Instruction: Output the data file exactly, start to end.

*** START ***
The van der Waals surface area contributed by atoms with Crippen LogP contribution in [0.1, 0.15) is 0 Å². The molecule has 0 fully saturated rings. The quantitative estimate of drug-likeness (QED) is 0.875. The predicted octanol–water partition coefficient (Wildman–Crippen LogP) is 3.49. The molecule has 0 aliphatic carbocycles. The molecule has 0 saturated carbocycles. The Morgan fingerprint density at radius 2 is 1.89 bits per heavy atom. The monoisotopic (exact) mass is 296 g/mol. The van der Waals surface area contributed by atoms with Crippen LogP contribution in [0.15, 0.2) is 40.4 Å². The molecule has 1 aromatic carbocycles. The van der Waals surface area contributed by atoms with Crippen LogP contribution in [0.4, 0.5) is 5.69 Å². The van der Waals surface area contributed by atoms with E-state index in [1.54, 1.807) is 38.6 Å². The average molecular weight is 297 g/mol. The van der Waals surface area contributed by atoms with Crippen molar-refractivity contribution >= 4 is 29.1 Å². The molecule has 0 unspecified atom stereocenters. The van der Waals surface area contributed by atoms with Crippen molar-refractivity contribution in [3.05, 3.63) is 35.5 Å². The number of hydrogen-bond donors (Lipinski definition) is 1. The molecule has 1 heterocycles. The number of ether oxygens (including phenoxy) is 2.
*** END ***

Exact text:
The van der Waals surface area contributed by atoms with Crippen LogP contribution in [0.1, 0.15) is 0 Å². The molecule has 0 fully saturated rings. The quantitative estimate of drug-likeness (QED) is 0.875. The predicted octanol–water partition coefficient (Wildman–Crippen LogP) is 3.49. The molecule has 0 aliphatic carbocycles. The molecule has 0 saturated carbocycles. The Morgan fingerprint density at radius 2 is 1.89 bits per heavy atom. The monoisotopic (exact) mass is 296 g/mol. The van der Waals surface area contributed by atoms with Crippen LogP contribution in [0.15, 0.2) is 40.4 Å². The molecule has 1 aromatic carbocycles. The van der Waals surface area contributed by atoms with Crippen LogP contribution in [0.4, 0.5) is 5.69 Å². The van der Waals surface area contributed by atoms with E-state index in [1.54, 1.807) is 38.6 Å². The average molecular weight is 297 g/mol. The van der Waals surface area contributed by atoms with Crippen molar-refractivity contribution >= 4 is 29.1 Å². The molecule has 0 unspecified atom stereocenters. The van der Waals surface area contributed by atoms with Crippen molar-refractivity contribution in [3.05, 3.63) is 35.5 Å². The number of hydrogen-bond donors (Lipinski definition) is 1. The molecule has 1 heterocycles. The number of ether oxygens (including phenoxy) is 2.